Pro-democracy candidates swept the board in local council elections this weekend, winning almost 90 percent of seats.
If the Hong Kong government was really confident in the path and actions it has recently taken, there would be no hesitation whatsoever in holding a free and fair election this weekend.
The November elections are for local councils but are set to become a proxy vote on the government's handling of the months-long protests and Beijing's encroaching influence in the territory.
At least 750 children have been arrested by Hong Kong police since mass anti-government protests broke out in June.
Hong Kong Chief Executive Carrie Lam pulled out of the meeting when she discovered that Ted Cruz had told reporters about the plans.
The Hong Kong chief executive bowed to months of pressure and withdrew the controversial bill on Wednesday.
A Chinese official blamed the protesters for undermining Hong Kong's stability and prosperity through weeks of continuous demonstrations.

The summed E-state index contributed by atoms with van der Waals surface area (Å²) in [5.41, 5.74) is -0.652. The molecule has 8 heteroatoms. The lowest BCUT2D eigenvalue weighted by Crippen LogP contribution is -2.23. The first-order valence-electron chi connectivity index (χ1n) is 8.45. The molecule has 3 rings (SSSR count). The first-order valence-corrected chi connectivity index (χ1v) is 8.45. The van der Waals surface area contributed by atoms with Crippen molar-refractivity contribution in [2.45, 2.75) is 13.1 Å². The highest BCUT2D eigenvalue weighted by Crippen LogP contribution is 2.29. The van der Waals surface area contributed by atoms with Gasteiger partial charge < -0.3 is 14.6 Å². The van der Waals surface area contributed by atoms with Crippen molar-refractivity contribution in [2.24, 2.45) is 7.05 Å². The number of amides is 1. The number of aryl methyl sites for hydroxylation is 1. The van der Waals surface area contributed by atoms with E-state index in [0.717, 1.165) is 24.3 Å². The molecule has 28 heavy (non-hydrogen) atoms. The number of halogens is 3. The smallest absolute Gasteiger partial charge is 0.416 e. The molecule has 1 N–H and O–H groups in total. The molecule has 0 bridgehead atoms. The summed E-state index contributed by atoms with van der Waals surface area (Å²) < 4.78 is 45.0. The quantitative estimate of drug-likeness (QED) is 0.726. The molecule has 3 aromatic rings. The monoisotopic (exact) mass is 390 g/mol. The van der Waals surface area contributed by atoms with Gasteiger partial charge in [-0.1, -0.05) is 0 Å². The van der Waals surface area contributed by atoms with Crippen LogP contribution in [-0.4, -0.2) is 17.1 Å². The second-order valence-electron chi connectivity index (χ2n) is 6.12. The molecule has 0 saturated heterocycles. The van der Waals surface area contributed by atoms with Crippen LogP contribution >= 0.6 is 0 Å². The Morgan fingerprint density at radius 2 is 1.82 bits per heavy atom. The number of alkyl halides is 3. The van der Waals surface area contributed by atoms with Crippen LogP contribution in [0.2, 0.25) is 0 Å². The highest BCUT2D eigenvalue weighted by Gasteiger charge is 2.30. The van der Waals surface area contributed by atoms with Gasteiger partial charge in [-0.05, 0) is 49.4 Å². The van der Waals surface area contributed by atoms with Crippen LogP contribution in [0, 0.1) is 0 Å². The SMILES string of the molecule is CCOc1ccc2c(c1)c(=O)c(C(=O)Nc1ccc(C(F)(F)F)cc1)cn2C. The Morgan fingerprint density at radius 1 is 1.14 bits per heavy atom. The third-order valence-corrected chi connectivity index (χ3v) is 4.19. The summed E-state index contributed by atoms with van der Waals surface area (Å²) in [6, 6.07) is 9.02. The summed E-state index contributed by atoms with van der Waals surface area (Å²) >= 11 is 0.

Trump has been reticent to criticize Beijing despite strong condemnations from the State Department and lawmakers from both parties.
"The way forward is genuine democratic elections, not violence in the streets," Taiwanese Foreign Minister Joseph Wu said.
At least 45 people were injured, one critically, after dozens of alleged triad gang members stormed a subway station and began attacking commuters.
In the run-up to Carrie Lam's victory, student leaders eschewed public protests and opted instead to use social media, leaflets and street booths to present their case that the election was undemocratic.
Public opinion polls show Carrie Lam's rival, John Tsang, as more popular with residents.
"It's not easy to be an activist facing the largest authoritarian regime in the world," says Demosisto campaigner Derek Lam.